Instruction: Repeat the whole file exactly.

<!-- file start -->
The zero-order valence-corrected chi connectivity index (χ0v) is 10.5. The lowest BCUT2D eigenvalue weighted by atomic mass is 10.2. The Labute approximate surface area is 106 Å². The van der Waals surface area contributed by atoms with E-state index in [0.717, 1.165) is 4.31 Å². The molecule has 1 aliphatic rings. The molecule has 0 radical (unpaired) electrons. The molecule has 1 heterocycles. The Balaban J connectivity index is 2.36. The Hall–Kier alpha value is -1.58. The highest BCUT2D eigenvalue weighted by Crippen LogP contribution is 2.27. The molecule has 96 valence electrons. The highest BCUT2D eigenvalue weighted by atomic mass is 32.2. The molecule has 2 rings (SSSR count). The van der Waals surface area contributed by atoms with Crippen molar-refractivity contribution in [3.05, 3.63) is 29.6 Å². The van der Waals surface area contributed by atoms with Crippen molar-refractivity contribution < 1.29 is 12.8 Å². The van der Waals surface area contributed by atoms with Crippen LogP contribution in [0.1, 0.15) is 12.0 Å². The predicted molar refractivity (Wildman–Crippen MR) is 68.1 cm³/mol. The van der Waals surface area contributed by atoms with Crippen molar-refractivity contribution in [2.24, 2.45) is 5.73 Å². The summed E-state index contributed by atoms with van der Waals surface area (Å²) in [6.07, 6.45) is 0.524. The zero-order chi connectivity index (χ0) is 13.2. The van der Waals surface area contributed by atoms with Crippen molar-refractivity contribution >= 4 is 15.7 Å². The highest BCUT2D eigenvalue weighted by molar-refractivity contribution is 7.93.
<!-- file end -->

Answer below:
The zero-order valence-corrected chi connectivity index (χ0v) is 10.5. The lowest BCUT2D eigenvalue weighted by atomic mass is 10.2. The Labute approximate surface area is 106 Å². The van der Waals surface area contributed by atoms with E-state index in [0.717, 1.165) is 4.31 Å². The molecule has 1 aliphatic rings. The molecule has 0 radical (unpaired) electrons. The molecule has 1 heterocycles. The Balaban J connectivity index is 2.36. The Hall–Kier alpha value is -1.58. The highest BCUT2D eigenvalue weighted by Crippen LogP contribution is 2.27. The molecule has 96 valence electrons. The highest BCUT2D eigenvalue weighted by atomic mass is 32.2. The molecule has 2 rings (SSSR count). The van der Waals surface area contributed by atoms with Crippen molar-refractivity contribution in [3.05, 3.63) is 29.6 Å². The van der Waals surface area contributed by atoms with Crippen molar-refractivity contribution < 1.29 is 12.8 Å². The van der Waals surface area contributed by atoms with Crippen LogP contribution in [0.1, 0.15) is 12.0 Å². The predicted molar refractivity (Wildman–Crippen MR) is 68.1 cm³/mol. The van der Waals surface area contributed by atoms with Crippen molar-refractivity contribution in [2.24, 2.45) is 5.73 Å². The summed E-state index contributed by atoms with van der Waals surface area (Å²) in [6.07, 6.45) is 0.524. The zero-order chi connectivity index (χ0) is 13.2. The van der Waals surface area contributed by atoms with Crippen molar-refractivity contribution >= 4 is 15.7 Å². The highest BCUT2D eigenvalue weighted by molar-refractivity contribution is 7.93.